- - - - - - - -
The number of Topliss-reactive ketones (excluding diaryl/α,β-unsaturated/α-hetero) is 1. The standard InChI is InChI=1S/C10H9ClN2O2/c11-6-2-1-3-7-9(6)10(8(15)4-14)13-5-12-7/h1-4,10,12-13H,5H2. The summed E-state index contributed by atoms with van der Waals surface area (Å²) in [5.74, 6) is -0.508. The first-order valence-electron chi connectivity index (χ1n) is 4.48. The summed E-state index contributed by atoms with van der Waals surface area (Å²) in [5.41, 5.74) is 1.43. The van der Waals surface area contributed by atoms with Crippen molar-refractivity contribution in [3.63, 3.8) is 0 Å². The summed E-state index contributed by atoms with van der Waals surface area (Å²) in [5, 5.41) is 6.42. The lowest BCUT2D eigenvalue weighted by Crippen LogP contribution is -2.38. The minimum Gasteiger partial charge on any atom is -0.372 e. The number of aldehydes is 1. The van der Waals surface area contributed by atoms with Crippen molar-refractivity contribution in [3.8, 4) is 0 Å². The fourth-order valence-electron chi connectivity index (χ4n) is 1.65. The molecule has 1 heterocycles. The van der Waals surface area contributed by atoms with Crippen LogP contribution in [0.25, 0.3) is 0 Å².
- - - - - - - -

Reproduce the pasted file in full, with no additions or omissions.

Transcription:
The number of Topliss-reactive ketones (excluding diaryl/α,β-unsaturated/α-hetero) is 1. The standard InChI is InChI=1S/C10H9ClN2O2/c11-6-2-1-3-7-9(6)10(8(15)4-14)13-5-12-7/h1-4,10,12-13H,5H2. The summed E-state index contributed by atoms with van der Waals surface area (Å²) in [5.74, 6) is -0.508. The first-order valence-electron chi connectivity index (χ1n) is 4.48. The summed E-state index contributed by atoms with van der Waals surface area (Å²) in [5.41, 5.74) is 1.43. The van der Waals surface area contributed by atoms with Crippen molar-refractivity contribution in [3.63, 3.8) is 0 Å². The summed E-state index contributed by atoms with van der Waals surface area (Å²) in [5, 5.41) is 6.42. The lowest BCUT2D eigenvalue weighted by Crippen LogP contribution is -2.38. The minimum Gasteiger partial charge on any atom is -0.372 e. The number of aldehydes is 1. The van der Waals surface area contributed by atoms with Crippen molar-refractivity contribution in [3.8, 4) is 0 Å². The fourth-order valence-electron chi connectivity index (χ4n) is 1.65. The molecule has 1 heterocycles. The van der Waals surface area contributed by atoms with Crippen LogP contribution in [0.25, 0.3) is 0 Å².